I’ve witnessed and guided thousands of people through the material that helps them break free not only from relationship anxiety but from the lifelong anxiety that has had them in its grip since childhood, for it’s unlikely that this is the first time you’ve struggled with anxiety. (If you’re curious about what I mean when I say “break free from anxiety”, please read this post.) And if you’re ready to do the deep work, the same can be true for you.

If you would like to receive the information, tools, and support that I offer those suffering from relationship anxiety with the benefit of working through the material with other like-minded learners and having access to six group coaching calls with me, I invite you to join us for the second LIVE round of the Break Free From Relationship Anxiety course. I’ve been offering this course in a self-guided format since 2010, but it’s become increasingly clear to me over the years that I’ve done this work that an element of healing can only happen in community with active, real-time support.

Relationship anxiety is a powerful portal and an invitation; it brings people to their knees from the agony and it’s through this suffering that they’re determined to learn a better way. When people work through this material they discover a roadmap not only for relationship anxiety, but for life (please read through the testimonial on this page where people talk about the deep learning and healing they’ve done through the portal of relationship anxiety). I’m excited to be able to offer you not only this roadmap, but to connect with you directly on the group calls. These calls go deep, as people recognize immediately that they’re in the company of like-minded people who are struggling in exactly the ways that they’re struggling. This, too, is deeply healing, for normalization heals the shame layer that says, “I’m the only one.”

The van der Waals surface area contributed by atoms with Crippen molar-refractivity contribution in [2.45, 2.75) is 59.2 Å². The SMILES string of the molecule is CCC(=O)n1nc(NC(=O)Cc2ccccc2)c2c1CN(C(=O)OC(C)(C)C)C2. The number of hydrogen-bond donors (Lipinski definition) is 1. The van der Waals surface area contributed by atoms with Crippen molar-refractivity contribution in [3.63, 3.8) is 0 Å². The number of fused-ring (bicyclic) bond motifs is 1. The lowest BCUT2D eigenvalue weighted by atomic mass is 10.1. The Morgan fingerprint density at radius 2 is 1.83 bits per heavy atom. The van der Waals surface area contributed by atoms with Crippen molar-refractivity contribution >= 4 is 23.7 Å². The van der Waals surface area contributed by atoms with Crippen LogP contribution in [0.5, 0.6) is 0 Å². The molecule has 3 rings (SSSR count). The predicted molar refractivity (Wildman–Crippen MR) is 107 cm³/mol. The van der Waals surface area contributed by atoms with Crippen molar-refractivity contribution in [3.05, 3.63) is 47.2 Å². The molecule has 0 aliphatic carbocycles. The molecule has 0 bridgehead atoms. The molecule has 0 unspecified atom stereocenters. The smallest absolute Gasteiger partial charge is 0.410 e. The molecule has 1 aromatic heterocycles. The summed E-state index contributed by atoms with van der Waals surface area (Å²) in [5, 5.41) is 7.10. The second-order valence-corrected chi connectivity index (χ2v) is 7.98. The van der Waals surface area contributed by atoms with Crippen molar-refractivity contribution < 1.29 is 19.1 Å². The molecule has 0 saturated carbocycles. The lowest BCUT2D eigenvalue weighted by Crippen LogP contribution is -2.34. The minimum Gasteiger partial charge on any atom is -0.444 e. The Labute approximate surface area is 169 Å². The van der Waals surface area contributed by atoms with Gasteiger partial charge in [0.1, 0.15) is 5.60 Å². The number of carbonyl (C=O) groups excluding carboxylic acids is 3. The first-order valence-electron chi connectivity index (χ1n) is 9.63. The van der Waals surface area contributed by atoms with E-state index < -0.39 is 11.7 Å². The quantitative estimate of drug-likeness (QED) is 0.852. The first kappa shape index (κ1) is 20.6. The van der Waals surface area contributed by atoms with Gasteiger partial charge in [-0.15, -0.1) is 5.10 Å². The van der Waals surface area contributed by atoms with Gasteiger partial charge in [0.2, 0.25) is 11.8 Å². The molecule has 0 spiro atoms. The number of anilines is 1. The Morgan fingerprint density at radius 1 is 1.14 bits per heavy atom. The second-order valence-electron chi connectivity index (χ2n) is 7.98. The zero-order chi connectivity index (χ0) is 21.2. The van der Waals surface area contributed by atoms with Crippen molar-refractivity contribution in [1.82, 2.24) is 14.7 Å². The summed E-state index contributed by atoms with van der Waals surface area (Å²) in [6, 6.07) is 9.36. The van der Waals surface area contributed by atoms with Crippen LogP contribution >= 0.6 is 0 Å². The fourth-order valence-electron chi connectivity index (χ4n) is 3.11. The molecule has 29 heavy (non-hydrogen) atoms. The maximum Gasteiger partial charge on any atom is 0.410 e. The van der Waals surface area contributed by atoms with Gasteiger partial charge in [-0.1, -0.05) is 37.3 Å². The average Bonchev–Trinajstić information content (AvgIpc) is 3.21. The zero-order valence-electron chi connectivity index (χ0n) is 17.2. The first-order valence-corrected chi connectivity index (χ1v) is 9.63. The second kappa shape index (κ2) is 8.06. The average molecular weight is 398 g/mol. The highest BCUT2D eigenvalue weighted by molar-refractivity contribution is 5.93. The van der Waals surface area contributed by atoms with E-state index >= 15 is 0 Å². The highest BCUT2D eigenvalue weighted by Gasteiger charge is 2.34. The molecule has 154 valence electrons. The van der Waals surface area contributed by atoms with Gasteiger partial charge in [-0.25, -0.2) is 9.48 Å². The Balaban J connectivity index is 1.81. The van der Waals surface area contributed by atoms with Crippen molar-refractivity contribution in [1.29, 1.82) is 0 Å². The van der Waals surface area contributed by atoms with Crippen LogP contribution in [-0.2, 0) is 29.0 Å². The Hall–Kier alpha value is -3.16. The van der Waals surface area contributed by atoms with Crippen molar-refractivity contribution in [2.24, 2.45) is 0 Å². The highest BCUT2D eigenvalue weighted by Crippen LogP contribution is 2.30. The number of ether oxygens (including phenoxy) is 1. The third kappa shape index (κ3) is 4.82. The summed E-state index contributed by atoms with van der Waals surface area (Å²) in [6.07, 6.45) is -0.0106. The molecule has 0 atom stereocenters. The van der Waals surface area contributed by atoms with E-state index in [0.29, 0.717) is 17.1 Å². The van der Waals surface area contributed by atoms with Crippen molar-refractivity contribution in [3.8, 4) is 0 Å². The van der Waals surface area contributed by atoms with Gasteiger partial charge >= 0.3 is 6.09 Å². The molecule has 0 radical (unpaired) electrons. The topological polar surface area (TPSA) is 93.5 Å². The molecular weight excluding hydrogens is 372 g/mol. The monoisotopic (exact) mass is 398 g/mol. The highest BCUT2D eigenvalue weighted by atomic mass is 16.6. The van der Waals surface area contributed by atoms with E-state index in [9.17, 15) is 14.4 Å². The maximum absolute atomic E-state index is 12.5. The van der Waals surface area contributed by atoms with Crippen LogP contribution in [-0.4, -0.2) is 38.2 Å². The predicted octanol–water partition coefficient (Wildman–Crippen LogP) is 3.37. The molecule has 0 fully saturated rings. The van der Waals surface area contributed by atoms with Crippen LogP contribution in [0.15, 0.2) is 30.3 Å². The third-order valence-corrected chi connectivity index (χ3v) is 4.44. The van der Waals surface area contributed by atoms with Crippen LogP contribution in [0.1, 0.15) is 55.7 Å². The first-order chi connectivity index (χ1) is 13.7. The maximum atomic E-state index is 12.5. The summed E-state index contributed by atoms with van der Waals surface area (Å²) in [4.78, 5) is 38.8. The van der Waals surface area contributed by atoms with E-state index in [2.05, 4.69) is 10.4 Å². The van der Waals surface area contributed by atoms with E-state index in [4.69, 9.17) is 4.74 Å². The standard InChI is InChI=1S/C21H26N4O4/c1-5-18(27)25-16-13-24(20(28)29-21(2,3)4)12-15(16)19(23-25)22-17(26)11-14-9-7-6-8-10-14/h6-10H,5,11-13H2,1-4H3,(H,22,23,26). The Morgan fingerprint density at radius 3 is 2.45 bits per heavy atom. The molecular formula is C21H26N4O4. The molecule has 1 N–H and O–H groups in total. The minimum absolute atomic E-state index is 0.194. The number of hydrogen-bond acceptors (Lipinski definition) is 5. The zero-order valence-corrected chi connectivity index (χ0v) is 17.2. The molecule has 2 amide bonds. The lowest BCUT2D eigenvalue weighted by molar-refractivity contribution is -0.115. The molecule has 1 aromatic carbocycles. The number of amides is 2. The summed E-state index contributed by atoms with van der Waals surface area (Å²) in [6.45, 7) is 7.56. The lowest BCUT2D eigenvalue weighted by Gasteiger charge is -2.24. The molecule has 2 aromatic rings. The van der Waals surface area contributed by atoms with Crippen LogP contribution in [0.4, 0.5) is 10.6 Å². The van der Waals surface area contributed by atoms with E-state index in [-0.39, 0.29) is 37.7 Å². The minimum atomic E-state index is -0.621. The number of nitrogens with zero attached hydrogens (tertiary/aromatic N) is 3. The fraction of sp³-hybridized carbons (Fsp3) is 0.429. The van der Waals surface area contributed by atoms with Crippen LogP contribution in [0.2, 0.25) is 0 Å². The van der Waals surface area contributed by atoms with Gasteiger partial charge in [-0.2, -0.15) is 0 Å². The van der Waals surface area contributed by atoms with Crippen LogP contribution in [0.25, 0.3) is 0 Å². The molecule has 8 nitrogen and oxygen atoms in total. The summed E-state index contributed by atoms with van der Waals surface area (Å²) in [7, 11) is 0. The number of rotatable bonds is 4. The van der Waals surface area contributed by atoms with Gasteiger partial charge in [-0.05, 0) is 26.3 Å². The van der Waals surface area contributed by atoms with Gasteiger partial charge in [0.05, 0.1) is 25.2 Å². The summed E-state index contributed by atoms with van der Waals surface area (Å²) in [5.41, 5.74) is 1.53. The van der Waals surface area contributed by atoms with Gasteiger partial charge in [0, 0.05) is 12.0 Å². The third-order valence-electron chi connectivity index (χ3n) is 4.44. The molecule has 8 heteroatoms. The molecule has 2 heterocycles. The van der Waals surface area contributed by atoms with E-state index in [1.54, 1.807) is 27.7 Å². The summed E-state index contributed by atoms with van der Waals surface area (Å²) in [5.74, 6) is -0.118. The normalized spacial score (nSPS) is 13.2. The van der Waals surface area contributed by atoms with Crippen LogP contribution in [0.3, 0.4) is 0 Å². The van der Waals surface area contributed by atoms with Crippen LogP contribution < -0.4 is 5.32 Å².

You’re not the only one. There’s a worldwide community waiting to take your hand and help guide you through this tricky terrain. And there’s me: I’ve been there, I know this terrain like the back of my soul, and I’m excited to meet you at the portal and help guide you through. The live course starts on November 15, 2020, and I look forward to meeting you there.

Note: If you’re already a member of the Break Free From Relationship Anxiety course and would like to join the six group coaching calls, you can do so here.